We all made our way to the last row at the back of the auditorium, followed closely by the rest of the fourth-years that were filling the chairs behind the already seated third-years.
I flopped down on one of the aisle seats, propping my feet up on the back of a chair in front of mine to make sure no wise ass would try to steal Jess's usual spot between me and Emilia. At least that was how it was supposed to be, but there was an exchange of looks between the twins and after one of their weird telepathic conversations, which involved a lot of frowning from Arielle’s part, Aaron asked to switch seats.
Emilia agreed with a knowing quirk in her mouth that made the boy squirm, eyes shifting to his feet. His reaction was just so funny, I had to snort, which he didn’t seem to take so well. He sank down in his seat with a scowl on his face, cheeks almost glowing under the dimming lights.
There was no sign of Jess, but we were all pretty sure she’d show up. She’d yet to miss an assembly in the last three years; no reason to believe this was going to be any different just because a pompous jerk asked her out.
Though if I were her, I’d skip the whole event. It was always the same thing every year. Always the same speech and message: behave, study hard, train harder, use your powers responsibly, learn to control yourselves. Every fourth year student could probably recite it by now.
We were the farthest from the stage lights, so this time we had even less reason to pay attention.
While the school staff finished the preparations and waited for the crowd of students to settle down, Arielle took out a few pieces of fruit she’d sneaked from the table and started munching on them, keeping the cherries, Jess’s favorite, on her lap.
She and Emilia would muffle a giggle every time one of the monitors, most of them fourth-year students like us, glanced at our row, forcing Arielle to hide the fruit or create a tinny portal where she could keep it until the coast was clear. They almost burst out laughing once or twice, the people in front of us turning their heads around to send them glares whenever they got too loud.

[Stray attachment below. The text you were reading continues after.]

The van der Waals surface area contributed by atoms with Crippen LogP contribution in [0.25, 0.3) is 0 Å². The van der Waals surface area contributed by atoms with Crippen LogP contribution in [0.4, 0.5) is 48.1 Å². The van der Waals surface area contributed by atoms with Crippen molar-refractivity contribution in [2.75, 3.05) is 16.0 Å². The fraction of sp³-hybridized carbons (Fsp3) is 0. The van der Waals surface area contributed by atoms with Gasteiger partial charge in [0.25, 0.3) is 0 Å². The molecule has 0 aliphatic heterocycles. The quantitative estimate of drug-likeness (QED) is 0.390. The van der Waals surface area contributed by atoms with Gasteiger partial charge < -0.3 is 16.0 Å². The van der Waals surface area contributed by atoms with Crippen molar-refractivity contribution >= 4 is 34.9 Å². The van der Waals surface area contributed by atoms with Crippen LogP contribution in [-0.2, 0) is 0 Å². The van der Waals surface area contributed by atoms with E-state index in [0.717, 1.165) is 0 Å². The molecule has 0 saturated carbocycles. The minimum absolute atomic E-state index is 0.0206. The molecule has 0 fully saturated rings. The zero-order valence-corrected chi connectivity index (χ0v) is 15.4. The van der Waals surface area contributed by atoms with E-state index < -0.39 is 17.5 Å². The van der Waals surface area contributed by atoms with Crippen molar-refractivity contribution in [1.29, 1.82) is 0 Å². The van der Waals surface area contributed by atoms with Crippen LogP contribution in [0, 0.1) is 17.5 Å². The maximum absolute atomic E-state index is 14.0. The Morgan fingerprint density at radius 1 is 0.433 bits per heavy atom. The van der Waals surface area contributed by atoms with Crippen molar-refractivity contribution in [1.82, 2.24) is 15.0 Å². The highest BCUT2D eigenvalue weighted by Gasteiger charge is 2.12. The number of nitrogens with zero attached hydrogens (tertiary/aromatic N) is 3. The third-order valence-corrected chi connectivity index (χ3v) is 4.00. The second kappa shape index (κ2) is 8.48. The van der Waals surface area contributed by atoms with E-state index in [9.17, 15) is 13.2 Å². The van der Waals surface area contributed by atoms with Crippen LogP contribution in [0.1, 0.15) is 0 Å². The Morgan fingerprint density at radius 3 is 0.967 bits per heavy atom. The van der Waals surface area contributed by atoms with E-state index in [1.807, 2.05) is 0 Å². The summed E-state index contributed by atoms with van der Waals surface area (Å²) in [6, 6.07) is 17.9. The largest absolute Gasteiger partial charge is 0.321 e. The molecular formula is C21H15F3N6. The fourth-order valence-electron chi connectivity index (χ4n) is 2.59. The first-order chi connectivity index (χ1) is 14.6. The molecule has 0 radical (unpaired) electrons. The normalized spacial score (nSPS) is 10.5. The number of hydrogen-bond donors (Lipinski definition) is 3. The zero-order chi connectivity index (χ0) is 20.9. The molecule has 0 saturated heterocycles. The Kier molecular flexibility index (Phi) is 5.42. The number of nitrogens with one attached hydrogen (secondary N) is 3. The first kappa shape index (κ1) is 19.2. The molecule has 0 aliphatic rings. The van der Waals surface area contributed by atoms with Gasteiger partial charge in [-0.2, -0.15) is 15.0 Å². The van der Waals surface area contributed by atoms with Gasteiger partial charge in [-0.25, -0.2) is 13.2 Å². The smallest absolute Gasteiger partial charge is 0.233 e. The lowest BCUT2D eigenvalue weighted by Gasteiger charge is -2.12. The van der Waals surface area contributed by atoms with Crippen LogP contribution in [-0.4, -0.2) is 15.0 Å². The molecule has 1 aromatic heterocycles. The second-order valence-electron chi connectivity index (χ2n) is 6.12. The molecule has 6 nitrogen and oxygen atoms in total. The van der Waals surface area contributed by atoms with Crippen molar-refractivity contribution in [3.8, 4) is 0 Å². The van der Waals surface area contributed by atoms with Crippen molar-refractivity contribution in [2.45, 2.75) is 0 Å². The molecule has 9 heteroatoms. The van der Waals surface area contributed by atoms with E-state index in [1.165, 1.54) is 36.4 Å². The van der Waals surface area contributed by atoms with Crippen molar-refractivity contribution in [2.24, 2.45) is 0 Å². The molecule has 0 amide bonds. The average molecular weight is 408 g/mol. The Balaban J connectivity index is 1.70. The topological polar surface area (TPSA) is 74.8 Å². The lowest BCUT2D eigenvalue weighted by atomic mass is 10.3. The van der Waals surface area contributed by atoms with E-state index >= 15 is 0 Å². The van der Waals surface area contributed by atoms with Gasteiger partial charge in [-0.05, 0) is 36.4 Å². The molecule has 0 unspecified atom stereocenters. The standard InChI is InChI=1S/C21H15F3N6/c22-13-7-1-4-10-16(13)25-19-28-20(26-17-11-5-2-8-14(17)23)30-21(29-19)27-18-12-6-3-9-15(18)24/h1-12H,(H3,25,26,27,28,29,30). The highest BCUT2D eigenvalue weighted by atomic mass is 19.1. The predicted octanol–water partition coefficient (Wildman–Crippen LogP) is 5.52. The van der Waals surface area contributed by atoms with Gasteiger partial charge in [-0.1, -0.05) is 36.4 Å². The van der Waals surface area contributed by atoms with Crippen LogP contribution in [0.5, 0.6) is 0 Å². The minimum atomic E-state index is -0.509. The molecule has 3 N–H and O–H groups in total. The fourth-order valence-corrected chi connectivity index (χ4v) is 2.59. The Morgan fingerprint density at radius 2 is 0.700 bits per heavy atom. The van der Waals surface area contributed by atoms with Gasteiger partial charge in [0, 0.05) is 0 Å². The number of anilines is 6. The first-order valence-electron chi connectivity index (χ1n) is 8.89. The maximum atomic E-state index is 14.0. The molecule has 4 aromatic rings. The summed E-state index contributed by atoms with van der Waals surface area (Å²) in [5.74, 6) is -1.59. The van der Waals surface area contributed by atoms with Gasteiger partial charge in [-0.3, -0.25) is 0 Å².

Watching them was making me hungry so I turned to Aaron, who was... thinking, I guess. Didn’t take a genius to figure out what about. He was clutching the arm rest like it was his only life-line, fidgeting in his seat while flickering his eyes to the doors every second or so.
His nervousness was contagious and I’d rather be hungry than tense, so I turned my eyes to the girls. They were sitting close now, talking to each other in excited whispers that I couldn’t possibly pick up from where I was unless I had super-hearing like that third-year guy, Rowan or something.
Since it was clear that Aaron was also in his own little world, I had no one to talk to. Huffing, I leaned back on my chair, taking out my earphones, a present I’d gotten form Emilia last year, and drowning out everyone’s chatter with the sound of guitars blasting in my ears.
I must’ve dosed off for a bit, because next thing I knew, Aaron had taken off one of my earbuds and was hissing my name.
“What?!” I shouted back at him, earning myself a collective shush from the people in the front row and even one of the monitors.
Frowning, Aaron pointed to something over my shoulder. “Jessie wants to sit.”
Just like he said, Jess was standing behind me, just staring and waiting for me to move. Surprised and a little disoriented, I lowered my feet to let her pass and take her seat between me and Aaron.
“You’re just in time, Jessie. The headmistress is about to make her speech,” Emilia whispered, leaning over Aaron to pass the cherries to her friend, a warm smile tugging at her lips.
“Now, if I may have everyone’s attention...” Miss Kilin’s voice filled the whole auditorium, snapping my attention from the others. Everyone else went silent, eyes locked on to the familiar figure on the stage.
The headmistress' eyes swept across the room, as if trying to engrave every new and old face into her memory. She looked older somehow, more tired than usual.
“I won’t welcome you or explain the rules and workings of this school to you, since that has already been covered by the rest of the school staff and would only serve to bore everyone here, including myself, to death.” A few chuckles and loud murmurs of assent sounded from both students and teachers alike. “So I will get to the point and I want everyone to listen very carefully to this.”
“The school staff has debated long and hard about whether we should tell you this, but I am of the opinion that something of this nature should not be kept from you.”
I could feel everyone tense around me, murmurs echoing around the room. Miss Kilin made a brief pause, waiting for the room to quiet down. She took a deep breath, then, and only then, she spoke, voice ringing clearly over the microphone:
“One of this school’s students has been murdered.”